Statistical Models of Cognitive and Perceptual Processes
Most students and researchers are familiar with linear statistical models such as those instantiated in ANOVA. The advantage of linear models is that they are flexible and can be used for inference across many disciplines. They are, however, often poor models of cognitive and psychological processes. For example, memory researchers may be interested in assessing the roles of storage and retrieval processes in a mnemonic task. The relationship between storage and retrieval is surely not linear.
The proposed course is about a different class of models for psychology: Psychological Process Models. These models are concerned with a detailed, substantive, and formal accounts of specific mental processes. For example, storage and retrieval may be modeled as sequential processes with retrieval of an item contingent on successful storage of that item. The course is designed to cover a limited number of models in depth. In doing so, important general concepts in modeling are introduced. Examples of these concepts include parameter estimation, goodness-of-fit, and measurement of latent processes. The following themes will be used throughout:
- The unification of models. Models, be they statistical (say ANOVA) or psychological (say, Signal Detection Theory), can be treated in a unified framework.
- Likelihood: Maximizing likelihood is a general, all-purpose approach to analyzing any model. I will teach how to express the likelihoods of various models and then how to use computational techniques to maximize these likelihoods. Understanding likelihood and how to maximize it is critical in analysis of realistic models of cognition.
- Model selection: Model selection, the art of rejecting or accepting one hypothesis over another, is one of the trickiest elements of statistics. My goal is to teach you a range of techniques. Perhaps the most under-utilized techniques are graphical. We focus on finding the appropriate transforms of data so that inference may be performed by inspection. Other techniques include nested likelihood, AIC, and BIC.
- Simulation: Simulation is the surest means of developing insight about how models account for phenomena. We will use simulations extensively in this regard.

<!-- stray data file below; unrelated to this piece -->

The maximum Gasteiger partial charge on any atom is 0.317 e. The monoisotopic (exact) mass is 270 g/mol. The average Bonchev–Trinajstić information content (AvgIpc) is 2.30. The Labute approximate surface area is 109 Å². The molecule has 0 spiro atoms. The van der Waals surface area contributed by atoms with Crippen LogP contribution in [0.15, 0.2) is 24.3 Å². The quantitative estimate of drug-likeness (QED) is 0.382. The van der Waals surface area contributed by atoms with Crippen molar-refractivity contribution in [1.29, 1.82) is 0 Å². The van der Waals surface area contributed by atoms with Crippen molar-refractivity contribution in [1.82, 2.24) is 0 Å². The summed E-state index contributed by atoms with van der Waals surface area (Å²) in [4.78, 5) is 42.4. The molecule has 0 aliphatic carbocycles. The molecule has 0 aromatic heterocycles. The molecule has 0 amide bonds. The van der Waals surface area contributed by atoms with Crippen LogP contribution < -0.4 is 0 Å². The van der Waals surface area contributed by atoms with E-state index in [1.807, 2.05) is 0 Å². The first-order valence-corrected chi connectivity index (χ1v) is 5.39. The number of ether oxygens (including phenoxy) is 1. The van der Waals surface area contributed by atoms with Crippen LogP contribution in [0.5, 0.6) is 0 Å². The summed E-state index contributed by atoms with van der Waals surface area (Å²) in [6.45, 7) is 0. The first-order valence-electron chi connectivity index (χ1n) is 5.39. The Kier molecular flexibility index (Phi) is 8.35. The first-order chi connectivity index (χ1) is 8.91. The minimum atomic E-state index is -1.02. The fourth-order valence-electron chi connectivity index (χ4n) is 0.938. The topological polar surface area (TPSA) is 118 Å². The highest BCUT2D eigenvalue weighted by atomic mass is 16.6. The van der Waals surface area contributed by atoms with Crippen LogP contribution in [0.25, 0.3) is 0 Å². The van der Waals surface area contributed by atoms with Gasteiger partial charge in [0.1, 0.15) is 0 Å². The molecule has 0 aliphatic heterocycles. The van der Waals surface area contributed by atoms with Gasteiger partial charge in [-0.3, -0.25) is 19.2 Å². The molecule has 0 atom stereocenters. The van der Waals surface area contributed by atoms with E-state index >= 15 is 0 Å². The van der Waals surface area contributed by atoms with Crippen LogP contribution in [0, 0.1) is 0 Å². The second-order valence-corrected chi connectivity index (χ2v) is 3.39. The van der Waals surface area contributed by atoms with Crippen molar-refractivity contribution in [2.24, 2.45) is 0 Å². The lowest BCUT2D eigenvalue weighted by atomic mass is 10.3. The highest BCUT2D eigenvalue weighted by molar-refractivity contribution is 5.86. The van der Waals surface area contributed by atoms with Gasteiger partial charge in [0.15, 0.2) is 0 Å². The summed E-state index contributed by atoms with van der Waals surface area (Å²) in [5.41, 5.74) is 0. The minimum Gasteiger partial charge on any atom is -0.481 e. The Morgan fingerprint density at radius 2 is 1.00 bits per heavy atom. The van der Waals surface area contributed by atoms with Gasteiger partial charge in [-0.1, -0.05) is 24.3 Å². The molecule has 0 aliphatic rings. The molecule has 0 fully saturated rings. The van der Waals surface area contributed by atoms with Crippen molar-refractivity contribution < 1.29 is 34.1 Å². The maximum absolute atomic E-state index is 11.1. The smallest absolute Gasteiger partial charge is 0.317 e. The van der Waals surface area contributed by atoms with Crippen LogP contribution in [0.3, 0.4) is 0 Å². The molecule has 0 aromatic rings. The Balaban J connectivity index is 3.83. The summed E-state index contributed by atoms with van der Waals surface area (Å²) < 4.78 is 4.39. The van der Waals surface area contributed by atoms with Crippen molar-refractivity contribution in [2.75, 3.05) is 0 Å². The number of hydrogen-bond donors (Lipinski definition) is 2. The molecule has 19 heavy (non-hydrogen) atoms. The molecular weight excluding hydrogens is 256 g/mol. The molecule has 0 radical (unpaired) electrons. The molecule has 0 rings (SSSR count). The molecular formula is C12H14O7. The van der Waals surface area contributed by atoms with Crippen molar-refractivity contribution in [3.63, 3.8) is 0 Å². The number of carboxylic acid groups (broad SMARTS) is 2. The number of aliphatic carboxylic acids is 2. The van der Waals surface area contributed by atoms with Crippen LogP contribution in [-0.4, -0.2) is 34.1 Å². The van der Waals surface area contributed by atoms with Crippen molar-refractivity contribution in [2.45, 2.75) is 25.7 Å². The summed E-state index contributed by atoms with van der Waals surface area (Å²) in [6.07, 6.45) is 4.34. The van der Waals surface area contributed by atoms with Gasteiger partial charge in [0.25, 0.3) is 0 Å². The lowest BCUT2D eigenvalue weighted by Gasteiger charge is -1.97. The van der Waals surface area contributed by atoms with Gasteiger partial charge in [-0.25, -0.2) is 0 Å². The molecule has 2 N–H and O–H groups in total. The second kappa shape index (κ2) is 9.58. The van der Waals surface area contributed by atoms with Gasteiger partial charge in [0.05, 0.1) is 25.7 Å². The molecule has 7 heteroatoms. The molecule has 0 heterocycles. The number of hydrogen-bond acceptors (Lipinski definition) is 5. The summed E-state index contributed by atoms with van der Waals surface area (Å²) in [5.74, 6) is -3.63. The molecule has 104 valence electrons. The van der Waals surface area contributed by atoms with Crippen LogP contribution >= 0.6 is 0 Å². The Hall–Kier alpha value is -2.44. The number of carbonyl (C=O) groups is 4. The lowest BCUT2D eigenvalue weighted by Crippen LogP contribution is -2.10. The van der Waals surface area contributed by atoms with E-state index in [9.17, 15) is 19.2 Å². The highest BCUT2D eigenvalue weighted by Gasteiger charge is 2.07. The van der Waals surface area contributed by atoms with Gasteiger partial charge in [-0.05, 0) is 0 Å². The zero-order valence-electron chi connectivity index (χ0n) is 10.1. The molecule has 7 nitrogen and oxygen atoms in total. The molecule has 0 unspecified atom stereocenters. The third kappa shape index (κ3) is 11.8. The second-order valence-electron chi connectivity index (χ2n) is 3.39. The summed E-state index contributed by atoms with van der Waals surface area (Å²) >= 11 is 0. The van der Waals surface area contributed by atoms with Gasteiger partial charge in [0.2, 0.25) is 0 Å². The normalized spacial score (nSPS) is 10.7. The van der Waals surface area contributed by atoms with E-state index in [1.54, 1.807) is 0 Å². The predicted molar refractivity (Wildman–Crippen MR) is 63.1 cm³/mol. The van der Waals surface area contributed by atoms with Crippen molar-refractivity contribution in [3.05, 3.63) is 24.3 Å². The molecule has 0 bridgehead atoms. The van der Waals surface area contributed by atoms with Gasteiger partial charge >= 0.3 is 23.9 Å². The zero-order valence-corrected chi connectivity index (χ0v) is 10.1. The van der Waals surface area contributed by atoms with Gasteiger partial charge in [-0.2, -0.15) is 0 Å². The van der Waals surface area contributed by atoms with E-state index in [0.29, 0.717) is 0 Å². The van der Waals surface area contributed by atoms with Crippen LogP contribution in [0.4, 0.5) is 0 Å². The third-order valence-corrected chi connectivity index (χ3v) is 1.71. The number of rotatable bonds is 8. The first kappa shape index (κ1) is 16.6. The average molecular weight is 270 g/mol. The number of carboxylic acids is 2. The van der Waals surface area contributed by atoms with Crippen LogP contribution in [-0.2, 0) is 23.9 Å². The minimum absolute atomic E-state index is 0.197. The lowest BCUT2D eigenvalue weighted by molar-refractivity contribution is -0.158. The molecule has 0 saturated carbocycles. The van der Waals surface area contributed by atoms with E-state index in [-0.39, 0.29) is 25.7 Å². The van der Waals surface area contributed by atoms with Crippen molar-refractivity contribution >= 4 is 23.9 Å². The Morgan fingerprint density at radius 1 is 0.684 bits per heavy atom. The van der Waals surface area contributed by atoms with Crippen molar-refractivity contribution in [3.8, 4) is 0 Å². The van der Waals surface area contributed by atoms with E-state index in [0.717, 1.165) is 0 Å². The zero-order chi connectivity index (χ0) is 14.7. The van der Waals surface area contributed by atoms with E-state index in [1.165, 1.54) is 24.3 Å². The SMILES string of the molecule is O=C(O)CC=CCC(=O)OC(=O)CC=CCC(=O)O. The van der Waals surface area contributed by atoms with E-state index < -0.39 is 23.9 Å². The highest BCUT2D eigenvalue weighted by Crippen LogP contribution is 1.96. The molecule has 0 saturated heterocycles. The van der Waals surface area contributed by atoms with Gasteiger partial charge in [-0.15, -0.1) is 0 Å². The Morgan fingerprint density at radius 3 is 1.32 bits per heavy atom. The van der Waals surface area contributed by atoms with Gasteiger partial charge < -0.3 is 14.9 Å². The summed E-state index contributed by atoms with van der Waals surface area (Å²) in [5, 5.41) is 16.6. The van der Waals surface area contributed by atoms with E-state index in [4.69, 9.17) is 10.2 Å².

I am requesting that you have taken graduate-level regression and ANOVA. I am, however, treating the class as if you don't remember too much of the experience. I will start at the beginning and keep the course as self-contained as possible.
We will be using R. R is available for free at http://cran.r-project.org. R is a great program. I find it to be indispensable because it is more flexible than SPSS, SAS, or Systat. It is a programming language rather than a menu-driven system (much like SAS). The big advantage over SAS is its ability to work interactively. R is so cool that it has spawned a number of R evangelists. It is a lifelong tool that will be around for many decades. The main drawback is that the learning curve is nontrivial. You will have to work a bit at it.
Your grade will be based exclusively and entirely on your homework performance. Almost all of your homework will be based on simulation and analysis of problems. Homework will be assigned weekly or biweekly. I give three grades: A means at or above expectation; B means below expectation; C means greatly below expectations. You can ask/consult/help each other with homework to some reasonable degree (it does nobody any good if some of you turn into doers and others turn into scribes). Contact me if you are having persistent or deep problems with a homework. Homework is due at the start of class on the due date (no exceptions), and you will self grade your homework in class and turn it in.
I am currently preparing a book on this class (in fact, I have a